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Preventive service use among older adults is suboptimal. Unhealthy drinking may constitute a risk factor for failure to receive these services.
To determine the relationship between unhealthy drinking and receipt of recommended preventive services among elderly Medicare beneficiaries, applying the framework of current alcohol consumption guidelines.
The data source is the nationally representative 2003 Medicare Current Beneficiary Survey. The sample included community-dwelling, fee-for-service Medicare beneficiaries 65 years and older (N = 10,523). Based on self-reported drinking, respondents were categorized as nondrinkers, within-guidelines drinkers, exceeding monthly but not daily limits, or heavy episodic drinkers. Using survey and claims data, influenza vaccination, pneumonia vaccination, glaucoma screening, and mammogram receipt were determined. Bivariate and logistic regression analyses were conducted.
Overall, 70.3% received flu vaccination and 49% received glaucoma screening during the year, 66.8% received pneumonia vaccination, and 56.2% of women received a mammogram over 2 years. In logistic regression, heavy episodic drinking was associated with lower likelihood of service receipt compared to drinking within guidelines: flu vaccination (OR 0.75, CI 0.59–0.96), glaucoma screening (OR 0.74, CI 0.58–0.95), and pneumonia vaccination (OR 0.75, CI 0.59–0.96). Nondrinkers when compared with those reporting drinking within guidelines were less likely to receive a mammogram (OR 0.83, CI 0.69–1.00).
Heavy episodic drinking is associated with lower likelihood of receiving several preventive services. Practitioners should be encouraged to screen all elders regarding alcohol intake and in addition to appropriate intervention, consider elders reporting heavy episodic drinking at higher risk for non-receipt of preventive services.
Preventive medical services for older adults can improve their health and quality of life, through preventing life-threatening disease (such as with influenza and pneumonia vaccination) and early detection (through cancer screening).1 Despite recommendations for preventive services by organizations such as the U.S. Preventive Services Task Force (USPSTF), elders’ receipt of services is suboptimal. For example, one study found that although 91% of female Medicare beneficiaries aged 65 years and older receive at least one preventive service, only 10% receive all that are appropriate.2 Another found that one- to two-thirds of elderly Medicare beneficiaries did not receive most recommended preventive services.3 Underuse of preventive services among elders represents a growing public health problem, given the U.S. Census estimate that by 2030 one in five Americans will be 65 years of age or over.4 The problem is increasingly recognized, as evidenced by Medicare initiatives to cover more preventive services5 and to include preventive services in “pay-for-performance” approaches to physician payment.6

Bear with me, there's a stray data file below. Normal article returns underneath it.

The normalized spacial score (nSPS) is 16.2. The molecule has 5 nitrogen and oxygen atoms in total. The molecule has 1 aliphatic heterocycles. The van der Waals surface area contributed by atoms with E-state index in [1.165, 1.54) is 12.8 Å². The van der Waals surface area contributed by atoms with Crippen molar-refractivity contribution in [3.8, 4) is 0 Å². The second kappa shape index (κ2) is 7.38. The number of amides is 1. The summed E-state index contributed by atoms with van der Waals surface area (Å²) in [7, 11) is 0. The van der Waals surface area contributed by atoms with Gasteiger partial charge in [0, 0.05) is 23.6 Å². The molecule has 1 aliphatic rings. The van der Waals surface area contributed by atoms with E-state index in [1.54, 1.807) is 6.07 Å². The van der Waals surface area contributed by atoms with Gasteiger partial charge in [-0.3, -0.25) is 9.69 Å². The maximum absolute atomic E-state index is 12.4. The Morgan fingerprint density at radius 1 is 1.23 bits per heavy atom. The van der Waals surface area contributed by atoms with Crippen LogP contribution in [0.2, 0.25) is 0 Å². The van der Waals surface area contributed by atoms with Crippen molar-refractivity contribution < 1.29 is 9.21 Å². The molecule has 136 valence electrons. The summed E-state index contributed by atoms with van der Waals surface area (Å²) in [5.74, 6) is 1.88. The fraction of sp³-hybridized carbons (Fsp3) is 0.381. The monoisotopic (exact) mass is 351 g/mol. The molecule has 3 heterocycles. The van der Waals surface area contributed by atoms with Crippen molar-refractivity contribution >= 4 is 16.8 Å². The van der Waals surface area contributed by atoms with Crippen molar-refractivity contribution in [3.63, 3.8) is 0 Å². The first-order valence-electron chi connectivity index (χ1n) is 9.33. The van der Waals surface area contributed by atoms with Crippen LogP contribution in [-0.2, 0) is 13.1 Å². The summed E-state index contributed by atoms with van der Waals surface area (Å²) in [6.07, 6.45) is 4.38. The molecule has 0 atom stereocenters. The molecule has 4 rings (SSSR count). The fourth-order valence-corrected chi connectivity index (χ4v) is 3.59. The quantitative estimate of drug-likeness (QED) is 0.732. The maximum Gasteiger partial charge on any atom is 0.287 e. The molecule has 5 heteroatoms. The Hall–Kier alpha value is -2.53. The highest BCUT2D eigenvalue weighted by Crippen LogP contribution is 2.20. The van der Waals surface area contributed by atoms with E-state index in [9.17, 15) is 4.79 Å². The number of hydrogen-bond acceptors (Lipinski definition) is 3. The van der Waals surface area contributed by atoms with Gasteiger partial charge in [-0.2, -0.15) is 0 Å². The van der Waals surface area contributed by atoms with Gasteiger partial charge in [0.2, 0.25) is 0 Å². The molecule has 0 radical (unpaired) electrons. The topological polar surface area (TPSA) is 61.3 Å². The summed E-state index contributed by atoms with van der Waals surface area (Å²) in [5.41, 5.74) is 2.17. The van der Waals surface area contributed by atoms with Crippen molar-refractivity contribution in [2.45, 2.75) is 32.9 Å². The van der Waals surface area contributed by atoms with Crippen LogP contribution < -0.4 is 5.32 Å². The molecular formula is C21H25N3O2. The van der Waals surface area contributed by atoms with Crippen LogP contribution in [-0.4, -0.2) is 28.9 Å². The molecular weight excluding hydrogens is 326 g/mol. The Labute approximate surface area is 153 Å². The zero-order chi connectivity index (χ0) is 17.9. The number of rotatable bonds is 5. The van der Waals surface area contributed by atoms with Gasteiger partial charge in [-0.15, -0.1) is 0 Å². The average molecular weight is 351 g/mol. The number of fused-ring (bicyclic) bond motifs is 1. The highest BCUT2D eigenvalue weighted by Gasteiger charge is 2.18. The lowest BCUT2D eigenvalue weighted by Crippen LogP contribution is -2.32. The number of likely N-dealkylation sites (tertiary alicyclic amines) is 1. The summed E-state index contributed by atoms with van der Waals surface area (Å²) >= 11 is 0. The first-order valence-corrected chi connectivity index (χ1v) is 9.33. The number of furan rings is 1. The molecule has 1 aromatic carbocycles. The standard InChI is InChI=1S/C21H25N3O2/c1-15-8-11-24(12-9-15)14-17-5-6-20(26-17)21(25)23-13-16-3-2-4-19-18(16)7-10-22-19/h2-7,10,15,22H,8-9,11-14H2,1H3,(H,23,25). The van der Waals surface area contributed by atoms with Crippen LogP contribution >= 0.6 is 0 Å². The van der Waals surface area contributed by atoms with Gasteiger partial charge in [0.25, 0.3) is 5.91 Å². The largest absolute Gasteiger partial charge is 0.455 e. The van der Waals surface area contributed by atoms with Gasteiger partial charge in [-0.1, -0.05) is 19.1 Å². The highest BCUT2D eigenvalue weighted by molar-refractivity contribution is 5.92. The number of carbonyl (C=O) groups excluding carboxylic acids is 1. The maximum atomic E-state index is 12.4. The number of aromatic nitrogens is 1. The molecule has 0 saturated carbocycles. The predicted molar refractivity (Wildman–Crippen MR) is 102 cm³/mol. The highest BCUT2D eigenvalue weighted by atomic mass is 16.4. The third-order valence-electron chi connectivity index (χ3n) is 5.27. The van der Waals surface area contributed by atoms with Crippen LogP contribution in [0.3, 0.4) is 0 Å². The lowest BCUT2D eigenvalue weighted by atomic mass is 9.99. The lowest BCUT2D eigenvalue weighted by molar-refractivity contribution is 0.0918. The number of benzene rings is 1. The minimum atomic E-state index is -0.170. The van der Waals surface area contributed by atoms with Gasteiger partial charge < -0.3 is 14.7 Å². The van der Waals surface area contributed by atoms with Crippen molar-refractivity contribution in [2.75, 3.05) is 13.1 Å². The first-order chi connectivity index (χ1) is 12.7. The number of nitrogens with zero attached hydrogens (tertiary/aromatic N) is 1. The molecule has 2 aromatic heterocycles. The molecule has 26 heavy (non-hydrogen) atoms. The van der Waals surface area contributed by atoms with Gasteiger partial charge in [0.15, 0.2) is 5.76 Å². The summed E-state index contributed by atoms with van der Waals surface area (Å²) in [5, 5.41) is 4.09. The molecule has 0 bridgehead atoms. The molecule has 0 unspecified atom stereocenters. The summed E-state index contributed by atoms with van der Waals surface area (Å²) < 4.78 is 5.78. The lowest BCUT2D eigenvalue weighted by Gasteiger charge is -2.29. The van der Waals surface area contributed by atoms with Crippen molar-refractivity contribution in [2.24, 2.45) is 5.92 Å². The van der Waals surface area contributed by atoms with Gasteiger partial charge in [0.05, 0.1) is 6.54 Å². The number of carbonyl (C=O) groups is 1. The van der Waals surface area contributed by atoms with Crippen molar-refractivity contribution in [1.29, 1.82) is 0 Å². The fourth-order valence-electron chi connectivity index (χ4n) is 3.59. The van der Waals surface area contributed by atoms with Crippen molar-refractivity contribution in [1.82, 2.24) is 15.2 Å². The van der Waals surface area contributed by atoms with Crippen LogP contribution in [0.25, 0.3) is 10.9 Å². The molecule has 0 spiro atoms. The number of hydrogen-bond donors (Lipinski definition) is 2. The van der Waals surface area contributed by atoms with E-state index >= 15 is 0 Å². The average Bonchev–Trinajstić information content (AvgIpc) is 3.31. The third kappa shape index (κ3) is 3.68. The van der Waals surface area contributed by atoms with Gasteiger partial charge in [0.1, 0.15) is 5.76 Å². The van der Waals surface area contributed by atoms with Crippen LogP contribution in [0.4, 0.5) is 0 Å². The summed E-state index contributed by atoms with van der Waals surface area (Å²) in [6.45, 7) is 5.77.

Numerous studies have confirmed low preventive services use among Medicare beneficiaries and identified correlates.3,7–12 Lower service use is associated with Medicaid coverage, lack of supplemental insurance, less than high school education, lower income, smoking, being non-married, female gender, black race, Hispanic ethnicity, and inadequate health literacy; results for health status and behavioral health factors have been mixed.
The impact of behavioral health problems, and unhealthy alcohol use in particular, on preventive service use among elders is an important research area. Unhealthy alcohol use encompasses risky use, problem drinking, and alcohol disorders, including abuse and dependence.13 About 9% of community-dwelling elderly Medicare beneficiaries report drinking that exceeds recommended guidelines.14 The National Institute on Alcohol Abuse and Alcoholism (NIAAA) and American Geriatrics Society (AGS) define risky drinking for those 65 years and older as more than seven drinks per week, or more than three drinks on any single day.15,16 Exceeding these limits is associated with interpersonal and functioning problems for elders,17 who have higher sensitivity and impaired ability to metabolize alcohol.13
Excessive alcohol use could affect preventive services use in several ways. Persons with unhealthy alcohol use could be physically or cognitively impaired in ways that reduce their ability to access appropriate services. Alternatively, excessive drinking may indicate generalized self-neglect in terms of health.18,19 Providers might also treat this population differently.20,21
There is limited empirical work on the impact of alcohol use on older adults’ preventive service use. A study of the elderly Medicare population found that very heavy drinkers – those drinking at least four drinks per night on eight or more nights per month – used fewer preventive services overall, though results for specific services were not reported.3 Another study of adults 55 and older found that harmful drinkers were less likely than social drinkers to receive a pneumococcal vaccination.10 A study of women aged 50 and older found that those who consumed alcoholic beverages had higher mammography rates than non-drinkers, but did not examine effects of heavier drinking specifically.22 Research including, but not limited to the elderly has found a negative relationship between preventive service receipt and substance use.23,24 The current study fills this gap in the literature by applying the framework of current alcohol consumption guidelines to the use of widely recommended preventive services, using nationally representative data.